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Lunchbreak: Jarius Wright Adapting to Vikings Changes

Jarius Wright's main goal this offseason has been consistently conditioning and staying in shape in preparation for a sixth NFL season.

Wright recently told *Star Tribune *columnist Sid Hartman that while he was at times frustrated with limited playing time during the 2016 season, he's "always going to continue to push forward and be the best that I can be."

Wright is the longest-tenured wide receiver on Minnesota's roster, but he's getting to know a new position coach along with his teammates. The Vikings hired Darrell Hazell as their wide receivers coach in February.

"He's definitely going to help," Wright told Hartman. "I've definitely enjoyed getting a chance to work with coach Darrell and just some of the drills that he brings to us, and you know, he's had a little chance to coach us but hasn't had a full chance to coach us on the field. But I've definitely enjoyed him so far."

Also different this offseason is that quarterback Sam Bradford has time to work out and mesh with his receivers after joining the team via trade just days before the 2016 regular season. Wright expects Bradford to have "a great season" after having that time and being comfortable in the offense.

"You know, Bradford does a great job at studying and preparing for the game and knowing exactly his reads," Wright told Hartman. "He does a great job of going through all of his reads. That's one thing I've noticed he does really well, besides just throwing the ball. He's a quarterback. He's a quarterback in the NFL, so you expect him to be able to throw the ball, but the way he prepares and the way he throws the ball is like none other."

For Ifeadi Odenigbo, football is a family affair

Defensive end Ifeadi Odenigbo didn't play football until he was in high school – now he's in the NFL, hoping to make the Vikings final roster for 2017.

Ifeadi's parents, Linda and Tomas, came to the United States from Nigeria in the early 1990s and were first introduced fully to the game of football when their three sons showed interest. ESPN's Ben Goessling spoke with Linda about the way football has become a family affair for the Odenigbos. He wrote:

[They] signed their three boys up for sports year-round as a way to keep them occupied, mostly. Football wasn't on their radar, and when their oldest son, Somto, asked to play in high school, they resisted.

Linda and Thomas told Somto they didn't want him to play football, but Linda said that Ifeadi, the middle child, "just kept chipping away at the resistance."

Prior to his freshman year of high school, Ifeadi reached an agreement with his father that if he finished the school year with a grade point average of 3.5, he would be allowed to play football. He reached the benchmark and took to the gridiron.

"I ended up going out my sophomore year, and it was just frustrating," Ifeadi told Goessling. "I was contemplating every single time whether to quit or not, but I would just think to myself, 'I would prove my parents right. I can't be a quitter.' I stuck through it, and things ended up going pretty well."

It was [Ifeadi's] steadfastness that finally opened the door to a path that led him to Northwestern and eventually to the NFL, when the Minnesota Vikings drafted him in the seventh round this spring. It paved the way for his younger brother Tito to follow him, through high school in Centerville, Ohio, and eventually to Illinois' defensive line. And it turned a family that had initially spurned football into one that now sets its schedule around Big Ten weekends.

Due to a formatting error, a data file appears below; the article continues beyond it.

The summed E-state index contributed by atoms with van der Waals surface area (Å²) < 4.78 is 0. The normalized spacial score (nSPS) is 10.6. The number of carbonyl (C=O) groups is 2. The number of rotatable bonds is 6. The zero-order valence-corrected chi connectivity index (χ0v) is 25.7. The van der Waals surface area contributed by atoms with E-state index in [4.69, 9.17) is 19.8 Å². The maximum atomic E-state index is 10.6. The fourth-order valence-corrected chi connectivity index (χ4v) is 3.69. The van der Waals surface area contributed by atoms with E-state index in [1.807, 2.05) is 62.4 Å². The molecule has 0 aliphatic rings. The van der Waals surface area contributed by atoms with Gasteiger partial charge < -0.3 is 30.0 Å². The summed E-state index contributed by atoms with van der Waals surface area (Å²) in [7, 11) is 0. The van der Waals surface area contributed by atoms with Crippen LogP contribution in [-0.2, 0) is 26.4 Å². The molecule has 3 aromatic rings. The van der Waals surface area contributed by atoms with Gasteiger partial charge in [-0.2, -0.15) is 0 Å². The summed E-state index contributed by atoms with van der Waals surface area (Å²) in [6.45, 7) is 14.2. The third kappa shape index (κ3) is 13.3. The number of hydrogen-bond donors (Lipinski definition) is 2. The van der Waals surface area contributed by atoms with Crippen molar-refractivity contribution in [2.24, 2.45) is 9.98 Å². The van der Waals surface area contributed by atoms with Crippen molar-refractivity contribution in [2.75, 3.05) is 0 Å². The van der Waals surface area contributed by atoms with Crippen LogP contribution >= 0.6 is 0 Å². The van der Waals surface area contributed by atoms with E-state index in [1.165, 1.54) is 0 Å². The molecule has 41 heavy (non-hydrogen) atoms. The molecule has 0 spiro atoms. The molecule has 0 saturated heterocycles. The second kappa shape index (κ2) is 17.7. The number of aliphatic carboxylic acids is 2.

Goessling described the effort Linda and Thomas made to make it to both Ifeadi and Tito's games over the weekends and how they've grown to understand "the intricacies" of a sport their sons – and now they – have come to love. He wrote that "whatever the next phase holds in their sons' careers, they're make it work."

[Ifeadi] will try to make the Vikings roster this fall under the tutelage of a defensive line coach (Andre Patterson) who's coaxed impressive results out of athletic-but-raw pass rushers similar to [Ifeadi]. And the travel schedule offers some perks for Linda and Thomas: a travel day between an Illinois game on a Saturday in Iowa City and a Monday night at Soldier Field, and a Vikings home game in October the day after the Illini visit Minnesota.



Sessler: Treadwell could be 'under-the-radar X factor'

Several names across the league have been dominating headlines this offseason, but writer Marc Sessler dove into another pool of individuals that he feels are "set to have a major impact – for better or worse – in 2017."

Sessler listed 14 people who he believes could be "under-the-radar X factors" for their respective teams. One of the players assessed by Sessler was Vikings receiver Laquon Treadwell, entering his second season in Purple. Sessler said that Treadwell is now beneath the radar after having a single catch during the 2016 season. He wrote:

[The] 23rd pick of the 2016 NFL Draft was reportedly never healthy during his invisible debut. Working with the starters in OTAs, Treadwell has enjoyed a "great, in my opinion, five-and-a-half weeks," per offensive coordinator Pat Shurmur. Stefon Diggs, the underrated Adam Thielen and wild card Michael Floyd are also on the roster, but Treadwell's the one who drew comparisons to Michael Irvin. Minnesota can't wait another year.

Among other names on Sessler's list were players and personnel that the Vikings are scheduled to face this season: Falcons Offensive Coordinator Steve Sarkisian, Redskins President Bruce Allen, Packers running back Ty Montgomery, Lions running back Ameer Abdullah, Panthers Defensive Coordinator Steve Wilks, Browns receiver Corey Coleman and Ravens receiver Breshad Perriman.

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